As a mental health professional I love SMART GOALS. They bring reality to dreams. Kids can start learning about goals once you start them on a token reward system. Here’s another of EFTI’s free poster coaches about how to set SMART Goals.
Skill number four: Making peace with evil and other bad things that happen. This begins with a realistic awareness that where you get in life depends as the song notes “A little bit of luck.”
Few professionals factor luck into the equation of what makes people who they are. One of the reasons Jerome Kagan, retired Harvard researcher is my top guru is he honors luck or chance. He once listed it as one of eight factors that determine who we are and how we behave.
Curious about the other seven factors? Ordered according to age and stage: Genes; birth order; who you think you are like or want to be like; what parents do; social competencies, size of community you grew up in; historical era you were most influenced by. Chance was number eight on his list.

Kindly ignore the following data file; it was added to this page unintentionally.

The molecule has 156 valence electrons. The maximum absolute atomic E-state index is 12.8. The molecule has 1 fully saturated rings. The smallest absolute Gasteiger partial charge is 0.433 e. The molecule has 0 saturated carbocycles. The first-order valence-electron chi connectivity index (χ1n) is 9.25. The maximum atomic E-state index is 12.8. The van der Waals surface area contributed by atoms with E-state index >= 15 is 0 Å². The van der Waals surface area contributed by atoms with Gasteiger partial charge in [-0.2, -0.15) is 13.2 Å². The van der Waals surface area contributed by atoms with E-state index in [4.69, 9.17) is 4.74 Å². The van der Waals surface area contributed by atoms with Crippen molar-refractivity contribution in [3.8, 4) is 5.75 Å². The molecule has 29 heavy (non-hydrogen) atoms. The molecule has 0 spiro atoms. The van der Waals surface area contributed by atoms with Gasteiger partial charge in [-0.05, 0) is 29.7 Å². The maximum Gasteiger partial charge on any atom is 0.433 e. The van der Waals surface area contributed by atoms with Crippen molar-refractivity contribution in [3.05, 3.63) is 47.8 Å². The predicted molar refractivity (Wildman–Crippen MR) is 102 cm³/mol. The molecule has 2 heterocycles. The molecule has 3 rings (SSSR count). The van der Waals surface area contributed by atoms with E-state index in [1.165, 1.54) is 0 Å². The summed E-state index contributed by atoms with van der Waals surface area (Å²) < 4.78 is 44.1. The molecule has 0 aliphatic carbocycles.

Making peace with the fact that bad things happen essentially involves how one makes sense of good and evil. I am interested in Post Modern thought except when it throws out useful knowledge. Happens more often than one would hope. An example? Many atheist friends who claim the post modern title do not see any value in religion. Runs against the millions who find a religious explanation for life’s ups and downs useful. Do not get me wrong, “I hate hateful theology.” But reality demands honoring good theology as well. Deconstructing or taking apart both matters.